Ten students stand over a dead porcupine but it is the blindfolded girl that everyone is watching.
“What is your nose telling you,” I ask the fourth-grade student from Auke Bay Elementary School.
She responds, “It smells like something is dead.”
The rest of the class is silent. The class’s body language shows me they are both grossed out and intrigued by the rotting carcass. One student’s stomach is uneasy and he walks away. It is a seminal moment for the whole group.
Taking away our vision is a way to develop and utilize our other senses. Humans rely on visual cues so much that using senses like touch, hearing and smell can help us make new connections with nature. When the blindfold comes off the student, the class expects an, “Oh that’s gross!” Instead, the girl is curious and examines our find as her eyes adjust to the afternoon light. Following her example, the other students forget their squeamishness and focus. The once uncomfortable fourth-graders are now a group of naturalists that want to know more about the mystery in front of them.
I am as excited as the kids about our find, but I have to remember to ask questions about our ecosystems lesson. Where will the porcupine’s nutrients go? What breaks this animal down? What will happen to the flesh of this animal when we come back here in the spring? A student whispers “bones”. For a second I day-dream about the perfect skeleton and the lessons it will provide. Then I realize the porcupine will not make it until then.
For years, Discovery naturalists have harvested road-killed critters and relocated them to our outdoor classrooms. A decomposing carcass exemplifies fourth-grade lesson objectives on the energy cycle and decomposers. It doesn’t take long before the F.B.I. — or fungus, bacteria and invertebrates — move in and begin to redistribute the food energy the porcupine once gleaned from a spruce tree. Recently however, the students and naturalists aren’t the only ones benefiting from the practice. Over the past few years the coyotes behind Auke Bay have discovered my late-fall tactics and have made me rethink my approach to this lesson.
In the fall of 2010, a different class headed out to look for the porcupine I placed the night before. As the class arrived at the fresh road kill we were amazed to see that the animal had been delicately chewed apart and its guts spread out in a 30-foot radius. What stood out on the porcupine carcass were the surgically precise cuts on the hind leg. Even for a coyote dissecting a porcupine is tricky business. This surprise provided a new ecological mystery and a lesson for our young naturalists. As we looked around for answers the student’s senses heightened. I asked the students, “How did this porcupine die? Then what happened? Can you find any signs?” The kids scoured the site, weaving around the trunks of the even-aged spruce and hemlock forest.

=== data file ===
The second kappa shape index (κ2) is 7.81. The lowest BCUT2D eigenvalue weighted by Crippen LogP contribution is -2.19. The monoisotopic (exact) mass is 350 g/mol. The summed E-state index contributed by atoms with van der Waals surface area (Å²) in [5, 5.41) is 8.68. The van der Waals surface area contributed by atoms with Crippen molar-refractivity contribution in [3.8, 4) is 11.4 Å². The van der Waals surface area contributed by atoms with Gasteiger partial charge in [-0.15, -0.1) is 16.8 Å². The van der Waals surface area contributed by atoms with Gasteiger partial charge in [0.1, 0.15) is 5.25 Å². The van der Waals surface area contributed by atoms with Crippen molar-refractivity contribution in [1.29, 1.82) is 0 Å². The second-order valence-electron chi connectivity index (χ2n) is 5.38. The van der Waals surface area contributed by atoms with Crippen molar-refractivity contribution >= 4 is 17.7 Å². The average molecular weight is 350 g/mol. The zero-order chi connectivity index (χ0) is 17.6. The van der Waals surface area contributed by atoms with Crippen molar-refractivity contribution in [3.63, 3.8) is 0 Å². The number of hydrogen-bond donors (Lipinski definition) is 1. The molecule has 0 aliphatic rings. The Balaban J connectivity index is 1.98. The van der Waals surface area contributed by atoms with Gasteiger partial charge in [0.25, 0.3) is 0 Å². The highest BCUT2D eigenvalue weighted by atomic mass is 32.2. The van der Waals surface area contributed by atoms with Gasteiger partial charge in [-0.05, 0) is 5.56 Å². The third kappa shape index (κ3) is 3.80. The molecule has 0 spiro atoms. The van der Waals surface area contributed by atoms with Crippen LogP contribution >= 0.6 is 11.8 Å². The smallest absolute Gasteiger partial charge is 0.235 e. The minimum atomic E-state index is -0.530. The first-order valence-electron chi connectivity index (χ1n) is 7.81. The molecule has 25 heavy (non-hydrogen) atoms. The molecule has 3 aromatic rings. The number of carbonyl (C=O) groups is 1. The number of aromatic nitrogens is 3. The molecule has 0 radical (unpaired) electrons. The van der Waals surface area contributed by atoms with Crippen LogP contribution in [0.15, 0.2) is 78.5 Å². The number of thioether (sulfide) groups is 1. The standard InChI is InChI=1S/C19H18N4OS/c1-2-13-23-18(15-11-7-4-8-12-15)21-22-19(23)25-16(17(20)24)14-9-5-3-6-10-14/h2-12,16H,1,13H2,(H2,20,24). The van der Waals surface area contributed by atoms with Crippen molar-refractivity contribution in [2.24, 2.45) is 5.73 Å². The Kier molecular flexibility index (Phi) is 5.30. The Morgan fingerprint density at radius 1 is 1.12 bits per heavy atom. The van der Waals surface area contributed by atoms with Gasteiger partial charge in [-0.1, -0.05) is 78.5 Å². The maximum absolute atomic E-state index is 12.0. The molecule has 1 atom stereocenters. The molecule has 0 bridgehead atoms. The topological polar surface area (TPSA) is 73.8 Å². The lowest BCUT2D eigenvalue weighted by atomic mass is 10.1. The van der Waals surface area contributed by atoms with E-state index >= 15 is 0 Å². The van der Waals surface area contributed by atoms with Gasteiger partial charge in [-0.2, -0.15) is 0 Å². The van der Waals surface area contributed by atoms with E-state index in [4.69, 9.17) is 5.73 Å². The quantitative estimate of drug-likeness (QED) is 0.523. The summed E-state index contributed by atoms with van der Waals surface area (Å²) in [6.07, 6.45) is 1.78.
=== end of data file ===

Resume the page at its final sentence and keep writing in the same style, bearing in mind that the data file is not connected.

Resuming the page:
The coyotes taught this fourth-grade class that there is another piece to this puzzle. Now in the body of the carnivorous scavengers, we wondered where the energy would go next. Referencing our pre-hike classroom session, the students realized some of the critter’s nutrients will return to the soil and fertilize the spruce the porcupine thrives on. Will another carnivore hunt the coyote? Will this coyote be scavenged someday too? Hopefully we’ll find more clues on our next hike.
It’s a 5-minute walk back to the school. A student tells me, “This is the best field trip I have ever done.” I am thrilled, and reassured that scooping up stinky dead stuff on the side of the road is worth it. Back in the classroom I always reveal the porcupine’s road-side origin. They usually stare at me incredulously for a moment but then seem thankful for the learning the relocation provided. On our next hike, the first place they’ll want to visit is the porcupine site. It will likely be covered with snow, but I bet we’ll find some coyote tracks to follow.